# Drawing with Data: Part 3

In Drawing with Data: Part 2 of our drawing with data tutorial series, we used `styledMode` to transform our area spline range series into underwater trees and created some ethereal sunbeams using numerous line series and an SVG gradient we defined in our chart configuration’s `defs` object. Now it’s time to add our network graph series, aka the jellypus.

## Network Graph Refresher

Network graphs visualize relationships between elements in a network, like devices on a LAN, connections in a transportation system or even more abstract things like ideas in a mind map.

The network graph series consists of nodes and links, or lines, where the nodes represent the elements (devices, train stations, ideas) and the links show the connections between the individual nodes. Individual nodes can also have different sizes and weights (i.e. mass) that help visualize their importance in the network.

The network graph’s layout algorithm then simulates a physical system that uses the forces of attraction, repulsion and gravity to arrange the nodes in a way that best illustrates the nature of the network and the hierarchy of its nodes.

But how does the layout algorithm determine where the nodes should go and how they should behave in relation to each other? A big part of the magic is a concept called the barycenter and its associated forces.

## The Barycenter

Barycenter (from the Greek barús for “heavy” and kéntron for “center”) is the common center of mass between two or more bodies in a system and the point at which all bodies in the system are balanced or stable in relation to one another.

In a network graph, the Highcharts layout algorithm finds the barycenter based on the weight or mass of each node and its connection to other nodes and then simulates barycenter forces that pull the nodes toward or push them away from the barycenter. This simulation runs until the nodes reach an equilibrium and settles into their final positions.

You can affect the strength of the barycenter forces by adjusting the layout algorithm’s gravitational constant. The higher the gravitational constant, the faster the nodes will rush toward the barycenter and pile on top of each other. A lower gravitation constant will slow the nodes’ journey to the barycenter, but they eventually get there and glom together in a kind of network graph singularity.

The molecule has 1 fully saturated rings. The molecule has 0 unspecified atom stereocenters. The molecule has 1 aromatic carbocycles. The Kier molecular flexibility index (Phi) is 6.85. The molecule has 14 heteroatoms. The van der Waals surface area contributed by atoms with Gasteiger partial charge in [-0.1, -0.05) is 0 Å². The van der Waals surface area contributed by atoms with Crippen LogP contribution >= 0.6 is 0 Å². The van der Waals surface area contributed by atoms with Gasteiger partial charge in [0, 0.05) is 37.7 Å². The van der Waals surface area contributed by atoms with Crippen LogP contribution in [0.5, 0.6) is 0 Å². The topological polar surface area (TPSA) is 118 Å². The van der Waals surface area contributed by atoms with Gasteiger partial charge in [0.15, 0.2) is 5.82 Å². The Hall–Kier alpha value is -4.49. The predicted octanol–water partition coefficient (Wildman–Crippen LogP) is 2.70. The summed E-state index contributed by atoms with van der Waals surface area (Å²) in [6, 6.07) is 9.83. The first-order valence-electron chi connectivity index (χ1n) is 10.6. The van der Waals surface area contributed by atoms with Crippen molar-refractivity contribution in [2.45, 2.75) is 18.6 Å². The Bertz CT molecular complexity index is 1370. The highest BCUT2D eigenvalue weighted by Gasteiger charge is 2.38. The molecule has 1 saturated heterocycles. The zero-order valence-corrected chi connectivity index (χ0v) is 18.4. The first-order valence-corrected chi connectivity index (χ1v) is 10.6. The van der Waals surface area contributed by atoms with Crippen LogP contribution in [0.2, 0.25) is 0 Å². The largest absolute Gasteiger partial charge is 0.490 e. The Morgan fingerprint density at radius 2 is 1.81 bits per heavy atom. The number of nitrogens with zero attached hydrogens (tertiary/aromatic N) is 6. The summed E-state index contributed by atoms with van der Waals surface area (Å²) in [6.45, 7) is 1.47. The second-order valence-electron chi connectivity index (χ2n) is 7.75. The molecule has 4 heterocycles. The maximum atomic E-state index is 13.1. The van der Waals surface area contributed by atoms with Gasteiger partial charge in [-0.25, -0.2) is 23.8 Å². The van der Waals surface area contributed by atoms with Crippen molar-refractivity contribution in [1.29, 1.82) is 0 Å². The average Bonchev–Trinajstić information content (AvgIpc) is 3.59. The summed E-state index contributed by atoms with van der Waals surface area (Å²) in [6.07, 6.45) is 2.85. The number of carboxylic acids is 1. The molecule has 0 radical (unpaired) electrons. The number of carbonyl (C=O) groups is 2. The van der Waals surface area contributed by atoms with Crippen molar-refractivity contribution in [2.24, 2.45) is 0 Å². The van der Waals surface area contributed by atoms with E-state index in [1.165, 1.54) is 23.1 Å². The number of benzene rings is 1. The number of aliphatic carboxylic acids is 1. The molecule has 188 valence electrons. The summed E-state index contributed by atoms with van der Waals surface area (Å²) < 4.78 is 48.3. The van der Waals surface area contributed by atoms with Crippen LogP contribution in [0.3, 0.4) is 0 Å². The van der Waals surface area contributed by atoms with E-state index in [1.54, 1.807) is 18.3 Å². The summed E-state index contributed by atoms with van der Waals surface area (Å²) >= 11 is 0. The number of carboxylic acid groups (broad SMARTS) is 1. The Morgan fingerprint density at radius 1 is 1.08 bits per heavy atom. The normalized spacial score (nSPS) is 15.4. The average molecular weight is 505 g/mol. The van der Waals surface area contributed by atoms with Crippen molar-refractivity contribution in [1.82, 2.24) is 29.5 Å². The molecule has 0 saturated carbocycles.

To further control barycenter forces, you can adjust the layout algorithm’s repulsive and attractive forces.

## Forces at play

The layout algorithm’s repulsive force setting determines how much individual nodes repel each other. The higher the setting, the farther the nodes will scurry from each other.

The attractive force applies to the links or lines between nodes and affects the strength of the force that pulls connected nodes together. Note the attractive force does not apply to individual nodes. To control the position of individual nodes, change the repulsive force settings.
Along with gravity, repulsion and attraction, another way to affect the behavior of the layout algorithm’s barycenter forces is by adjusting the masses of individual nodes.

## More Weight

By default, a network graph’s nodes derive their mass from the radius of their markers. For example, if a node marker has a radius of 10, its mass is 10. But you can override this behavior by assigning an explicit mass through the node’s `mass` configuration setting, and when you do, the layout algorithm does some interesting stuff.

For example, take a network graph where the gravitational constant and repulsive forces are balanced in such a way that the nodes form a uniform ball.

If you give one of the nodes a mass 10 times that of all the other nodes, you’ll notice that the lighter nodes want to orient themselves around the heavier node. This is because the increased mass of the heavier node has relocated the barycenter of the system closer to the heavier node.